• an evaluation of the adequacy of governance, including oversight by the board and execution by senior management, which incorporates an assessment of internal policies, procedures, risk limits, and controls; and
  • a review for compliance with applicable laws and regulations.
Consolidated Supervision

Consolidated supervision, a method of supervision that encompasses the parent company and its subsidiaries, allows the Federal Reserve to understand the organization's structure, activities, resources, risks, and financial and operational resilience. Working with other relevant supervisors and regulators, the Federal Reserve seeks to ensure that financial, operational, or other deficiencies are addressed before they pose a danger to the consolidated organization, its banking offices, or to the broader economy.4

Capital Planning and Stress Tests

Since the financial crisis, the Board has led a series of initiatives to strengthen the capital positions of the largest banking organizations. Two related initiatives are the Comprehensive Capital Analysis and Review (CCAR) and the Dodd-Frank Act stress tests (DFAST).

CCAR is a supervisory exercise to evaluate capital adequacy, internal capital planning processes, and planned capital distributions simultaneously at all bank holding companies (BHCs) with $100 billion or more in total consolidated assets and U.S. intermediate holding companies (IHCs).5 In CCAR, the Federal Reserve assesses whether these BHCs have sufficient capital to withstand highly stressful operating environments and be able to continue operations, maintain ready access to funding, meet obligations to creditors and counterparties, and serve as credit intermediaries. Capital is central to a BHC's ability to absorb losses and continue to lend to creditworthy businesses and consumers. Through CCAR, a BHC's capital adequacy is evaluated on a forward-looking, post-stress basis as the BHC is required to demonstrate in its capital plan how it will maintain, throughout a very stressful period, capital above minimum regulatory capital requirements.6 The 2018 CCAR results are available at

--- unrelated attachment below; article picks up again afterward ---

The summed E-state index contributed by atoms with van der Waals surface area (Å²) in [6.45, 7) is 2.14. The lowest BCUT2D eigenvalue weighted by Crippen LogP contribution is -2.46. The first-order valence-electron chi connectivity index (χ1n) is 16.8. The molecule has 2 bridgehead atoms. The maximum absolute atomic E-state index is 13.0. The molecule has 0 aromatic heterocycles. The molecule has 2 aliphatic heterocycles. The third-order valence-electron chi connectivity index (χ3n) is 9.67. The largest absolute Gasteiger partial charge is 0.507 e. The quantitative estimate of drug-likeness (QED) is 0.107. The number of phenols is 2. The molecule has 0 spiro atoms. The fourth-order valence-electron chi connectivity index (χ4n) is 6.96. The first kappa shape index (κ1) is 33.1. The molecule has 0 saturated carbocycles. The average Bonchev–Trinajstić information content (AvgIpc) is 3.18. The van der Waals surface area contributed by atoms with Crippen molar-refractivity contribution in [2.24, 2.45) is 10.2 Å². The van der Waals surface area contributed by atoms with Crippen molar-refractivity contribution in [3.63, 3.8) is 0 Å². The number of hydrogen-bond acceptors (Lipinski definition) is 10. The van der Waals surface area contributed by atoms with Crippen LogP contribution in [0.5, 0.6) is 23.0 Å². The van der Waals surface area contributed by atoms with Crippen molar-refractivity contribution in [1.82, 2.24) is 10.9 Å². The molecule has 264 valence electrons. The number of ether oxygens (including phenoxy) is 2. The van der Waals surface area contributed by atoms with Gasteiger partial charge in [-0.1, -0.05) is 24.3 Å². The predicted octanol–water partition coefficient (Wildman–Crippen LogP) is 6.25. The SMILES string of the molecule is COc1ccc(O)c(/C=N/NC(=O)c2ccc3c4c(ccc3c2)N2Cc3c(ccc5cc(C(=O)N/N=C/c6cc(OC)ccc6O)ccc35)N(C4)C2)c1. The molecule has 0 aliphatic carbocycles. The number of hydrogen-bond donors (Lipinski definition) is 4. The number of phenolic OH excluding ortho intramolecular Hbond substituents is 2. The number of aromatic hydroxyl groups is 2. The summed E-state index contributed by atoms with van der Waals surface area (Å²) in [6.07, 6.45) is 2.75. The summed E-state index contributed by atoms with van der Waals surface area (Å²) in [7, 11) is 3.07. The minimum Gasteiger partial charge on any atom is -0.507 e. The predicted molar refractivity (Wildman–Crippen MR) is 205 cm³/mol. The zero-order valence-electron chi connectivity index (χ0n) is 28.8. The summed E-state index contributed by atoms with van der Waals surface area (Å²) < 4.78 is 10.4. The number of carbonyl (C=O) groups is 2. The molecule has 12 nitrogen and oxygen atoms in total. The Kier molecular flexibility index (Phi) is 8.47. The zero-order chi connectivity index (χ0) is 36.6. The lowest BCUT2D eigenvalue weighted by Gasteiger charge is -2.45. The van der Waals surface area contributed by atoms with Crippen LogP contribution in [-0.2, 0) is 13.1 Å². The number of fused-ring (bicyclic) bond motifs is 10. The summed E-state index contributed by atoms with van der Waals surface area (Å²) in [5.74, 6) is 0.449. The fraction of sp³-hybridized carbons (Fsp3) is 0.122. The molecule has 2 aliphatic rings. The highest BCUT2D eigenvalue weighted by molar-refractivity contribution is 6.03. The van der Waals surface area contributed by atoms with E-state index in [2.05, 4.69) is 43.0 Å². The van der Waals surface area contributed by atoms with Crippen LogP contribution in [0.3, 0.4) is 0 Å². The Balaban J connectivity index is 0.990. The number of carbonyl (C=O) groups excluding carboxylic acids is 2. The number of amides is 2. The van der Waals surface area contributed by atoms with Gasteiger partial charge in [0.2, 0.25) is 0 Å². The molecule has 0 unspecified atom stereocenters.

DFAST is a supervisory stress test conducted by the Federal Reserve to evaluate whether large BHCs and IHCs have sufficient capital to absorb losses resulting from stressful economic and financial market conditions. The Dodd-Frank Wall Street Reform and Consumer Protection Act (Dodd-Frank Act) also requires BHCs and other financial companies supervised by the Federal Reserve to conduct their own stress tests. Together, the Dodd-Frank Act supervisory stress tests and the company-run stress tests are intended to provide company management and boards of directors, the public, and supervisors with forward-looking information to help gauge the potential effect of stressful conditions on the capital adequacy of these large banking organizations. The 2018 DFAST results are available at

State Member Banks

At the end of 2018, a total of 1,611 banks (excluding nondepository trust companies and private banks) were members of the Federal Reserve System, of which 794 were state chartered. Federal Reserve System member banks operated 53,339 branches, and accounted for 33 percent of all commercial banks in the United States and for 70 percent of all commercial banking offices. State-chartered commercial banks that are members of the Federal Reserve, commonly referred to as state member banks, represented approximately 17 percent of all insured U.S. commercial banks and held approximately 17 percent of all insured commercial bank assets in the United States.

Under section 10 of the Federal Deposit Insurance Act, as amended by section 111 of the Federal Deposit Insurance Corporation Improvement Act of 1991 and by the Riegle Community Development and Regulatory Improvement Act of 1994, the Federal Reserve must conduct a full-scope, on-site examination of state member banks at least once a year.7 However, qualifying well-capitalized, well-managed state member banks with less than $3 billion in total assets are eligible for an 18-month examination cycle.8 The Federal Reserve conducted 321 examinations of state member banks in 2017. Table 2 provides information on examinations and inspections conducted by the Federal Reserve during the past five years.